As the last couple of blog posts have been based around “Siga Siga” being at French Cay regular readers will probably have worked out that this is the main anchorage on Roatan.
By main, I mean the one that the majority of cruisers spend the majority of their time at – be it in one of the three marinas or at anchor. Some yachties “live” there for the whole six months between hurricane seasons but most cruisers spend some time there [anything from a couple of days to a couple of months] whilst in transit to or from Mexico, Belize, Rio Dulce, Colombia or Panama.
There is a large US supermarket [Eldons], laundry services, fruit and veg delivery, a hardware store [ACE], a “mall” with clothes and phone shops, beauty parlour, coffee shops etc and a kind of chandlers who can ship goods in if they can’t be found on the island. As you will have noted from the earlier posts there are local mechanics and electricians who have become fairly well known and respected by the yachting community. There are also two options for getting fuel and a water delivery service. So, French Cay is certainly a good place to stop.
If you are the kind of cruiser who likes to play Volleyball every day, do Yoga three times a week, watch a movie at the Friday film night, attend a book club and/or painting classes weekly and go to a Happy Hour get together almost every night then French Cay is certainly the place to be. I guess that Mike and I just don’t quite fit with that kind of scene. As you will know, we did join in with quite a lot of things but, for us, it all got a little bit “Hi – de – Hi holiday camp”.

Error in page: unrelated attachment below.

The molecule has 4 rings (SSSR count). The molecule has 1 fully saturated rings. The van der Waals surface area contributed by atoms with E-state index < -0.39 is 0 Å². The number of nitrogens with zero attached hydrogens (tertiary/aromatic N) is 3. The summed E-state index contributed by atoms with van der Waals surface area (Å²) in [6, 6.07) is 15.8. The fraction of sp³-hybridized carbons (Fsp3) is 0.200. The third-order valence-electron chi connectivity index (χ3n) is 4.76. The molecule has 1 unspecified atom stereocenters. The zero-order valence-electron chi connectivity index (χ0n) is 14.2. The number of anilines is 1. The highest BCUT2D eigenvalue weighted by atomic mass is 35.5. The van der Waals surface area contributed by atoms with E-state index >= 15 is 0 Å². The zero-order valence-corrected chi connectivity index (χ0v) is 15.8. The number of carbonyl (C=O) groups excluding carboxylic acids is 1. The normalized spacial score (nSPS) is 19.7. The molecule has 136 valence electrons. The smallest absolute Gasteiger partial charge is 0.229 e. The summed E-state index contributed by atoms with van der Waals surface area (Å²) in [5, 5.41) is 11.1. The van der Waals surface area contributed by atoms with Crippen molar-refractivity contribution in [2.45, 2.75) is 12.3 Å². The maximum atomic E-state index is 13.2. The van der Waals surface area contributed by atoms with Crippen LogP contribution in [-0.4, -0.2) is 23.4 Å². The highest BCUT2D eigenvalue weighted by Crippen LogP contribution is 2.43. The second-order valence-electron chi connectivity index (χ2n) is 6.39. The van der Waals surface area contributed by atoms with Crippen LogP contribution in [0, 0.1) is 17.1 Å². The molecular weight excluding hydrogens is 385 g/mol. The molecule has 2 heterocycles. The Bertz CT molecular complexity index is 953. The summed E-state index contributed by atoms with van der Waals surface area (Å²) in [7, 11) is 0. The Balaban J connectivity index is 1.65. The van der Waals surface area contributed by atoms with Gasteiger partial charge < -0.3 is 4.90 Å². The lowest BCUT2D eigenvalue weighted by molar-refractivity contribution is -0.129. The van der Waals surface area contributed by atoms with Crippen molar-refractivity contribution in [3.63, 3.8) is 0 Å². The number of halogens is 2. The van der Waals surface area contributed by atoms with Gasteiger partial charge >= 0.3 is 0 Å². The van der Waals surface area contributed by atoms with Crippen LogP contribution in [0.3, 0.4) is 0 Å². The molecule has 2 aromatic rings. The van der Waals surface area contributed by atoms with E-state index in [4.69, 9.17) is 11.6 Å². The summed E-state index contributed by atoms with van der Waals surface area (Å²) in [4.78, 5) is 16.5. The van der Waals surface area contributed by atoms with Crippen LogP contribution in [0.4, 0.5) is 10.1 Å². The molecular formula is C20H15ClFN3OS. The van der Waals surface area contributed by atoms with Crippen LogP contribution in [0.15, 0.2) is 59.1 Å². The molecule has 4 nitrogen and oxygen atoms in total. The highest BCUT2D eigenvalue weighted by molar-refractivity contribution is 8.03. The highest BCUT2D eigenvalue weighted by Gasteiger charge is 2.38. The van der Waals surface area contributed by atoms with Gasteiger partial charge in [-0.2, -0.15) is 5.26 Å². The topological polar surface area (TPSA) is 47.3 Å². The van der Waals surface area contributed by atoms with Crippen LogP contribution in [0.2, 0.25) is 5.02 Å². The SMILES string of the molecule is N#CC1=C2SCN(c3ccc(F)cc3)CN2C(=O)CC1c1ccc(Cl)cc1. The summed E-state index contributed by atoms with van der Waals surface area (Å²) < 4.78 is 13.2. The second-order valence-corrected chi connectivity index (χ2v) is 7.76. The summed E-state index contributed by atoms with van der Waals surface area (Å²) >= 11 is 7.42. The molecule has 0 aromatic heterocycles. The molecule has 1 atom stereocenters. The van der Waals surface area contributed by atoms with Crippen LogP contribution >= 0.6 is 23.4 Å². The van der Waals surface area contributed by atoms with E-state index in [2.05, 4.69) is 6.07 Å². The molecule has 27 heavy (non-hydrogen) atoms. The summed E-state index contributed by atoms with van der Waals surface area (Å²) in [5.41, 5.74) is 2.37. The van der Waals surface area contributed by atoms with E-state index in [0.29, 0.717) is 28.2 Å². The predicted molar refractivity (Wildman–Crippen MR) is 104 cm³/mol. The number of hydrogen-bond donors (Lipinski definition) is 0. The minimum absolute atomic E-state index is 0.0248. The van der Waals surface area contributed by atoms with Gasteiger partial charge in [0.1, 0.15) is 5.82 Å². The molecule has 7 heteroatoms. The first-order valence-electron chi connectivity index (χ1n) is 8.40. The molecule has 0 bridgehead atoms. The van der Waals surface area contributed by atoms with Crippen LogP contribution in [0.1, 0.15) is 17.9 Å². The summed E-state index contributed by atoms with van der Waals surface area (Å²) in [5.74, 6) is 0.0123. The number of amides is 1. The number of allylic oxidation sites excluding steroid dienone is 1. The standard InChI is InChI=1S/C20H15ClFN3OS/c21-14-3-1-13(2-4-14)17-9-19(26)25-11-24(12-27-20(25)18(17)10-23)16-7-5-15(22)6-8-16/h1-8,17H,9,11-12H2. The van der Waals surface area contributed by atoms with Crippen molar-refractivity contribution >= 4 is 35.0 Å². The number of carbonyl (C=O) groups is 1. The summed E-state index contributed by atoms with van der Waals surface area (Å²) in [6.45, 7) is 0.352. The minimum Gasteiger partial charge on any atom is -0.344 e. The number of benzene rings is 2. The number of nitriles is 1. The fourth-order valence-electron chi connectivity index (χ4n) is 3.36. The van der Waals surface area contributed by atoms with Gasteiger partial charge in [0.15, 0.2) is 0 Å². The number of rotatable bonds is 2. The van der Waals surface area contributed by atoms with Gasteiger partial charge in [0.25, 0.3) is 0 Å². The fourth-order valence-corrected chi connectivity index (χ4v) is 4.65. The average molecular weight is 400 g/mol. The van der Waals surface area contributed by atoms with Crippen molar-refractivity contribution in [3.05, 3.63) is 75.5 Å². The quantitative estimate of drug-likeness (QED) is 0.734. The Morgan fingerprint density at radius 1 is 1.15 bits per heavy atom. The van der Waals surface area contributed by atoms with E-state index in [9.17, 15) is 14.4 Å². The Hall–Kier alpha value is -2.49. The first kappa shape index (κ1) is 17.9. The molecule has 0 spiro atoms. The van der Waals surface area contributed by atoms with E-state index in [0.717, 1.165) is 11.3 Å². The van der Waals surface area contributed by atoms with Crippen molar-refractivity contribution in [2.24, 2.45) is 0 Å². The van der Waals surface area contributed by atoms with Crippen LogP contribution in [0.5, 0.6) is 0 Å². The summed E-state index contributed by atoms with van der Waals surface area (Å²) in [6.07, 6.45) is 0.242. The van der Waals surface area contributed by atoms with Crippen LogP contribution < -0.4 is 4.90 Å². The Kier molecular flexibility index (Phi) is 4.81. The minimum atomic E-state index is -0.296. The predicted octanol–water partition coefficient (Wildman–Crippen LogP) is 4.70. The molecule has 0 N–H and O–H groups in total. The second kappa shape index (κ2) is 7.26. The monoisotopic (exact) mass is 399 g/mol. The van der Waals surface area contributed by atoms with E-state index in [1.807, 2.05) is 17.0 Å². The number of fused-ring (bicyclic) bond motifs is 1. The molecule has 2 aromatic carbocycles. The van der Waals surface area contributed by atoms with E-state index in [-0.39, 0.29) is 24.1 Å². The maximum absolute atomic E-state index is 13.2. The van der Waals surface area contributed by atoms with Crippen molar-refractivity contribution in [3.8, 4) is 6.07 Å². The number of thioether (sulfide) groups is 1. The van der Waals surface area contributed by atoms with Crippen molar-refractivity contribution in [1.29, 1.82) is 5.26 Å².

So – whilst waiting for the right weather window to leave the Bay Islands we decided to get out and about and explore some other anchorages.
The first place I want to tell you about is “Cayos Cochinos” [Pig Islands]. These are a group of 2 large Cays and around 6-8 small Cays which lie approximately 24 miles south of Roatan and 30 miles of the north coast of mainland Honduras. I know, I know – that means they aren’t actually Roatan anchorages – but they are easily accessed from Roatan and are a “not to be missed” place to visit.
They form part of the Roatan National Marine Park and five mooring balls are provided [anchoring not allowed]. The mooring balls are in good condition and are maintained jointly by the Marine Park and the Turtle Lodge Eco Dive School which is based on Cochino Grande.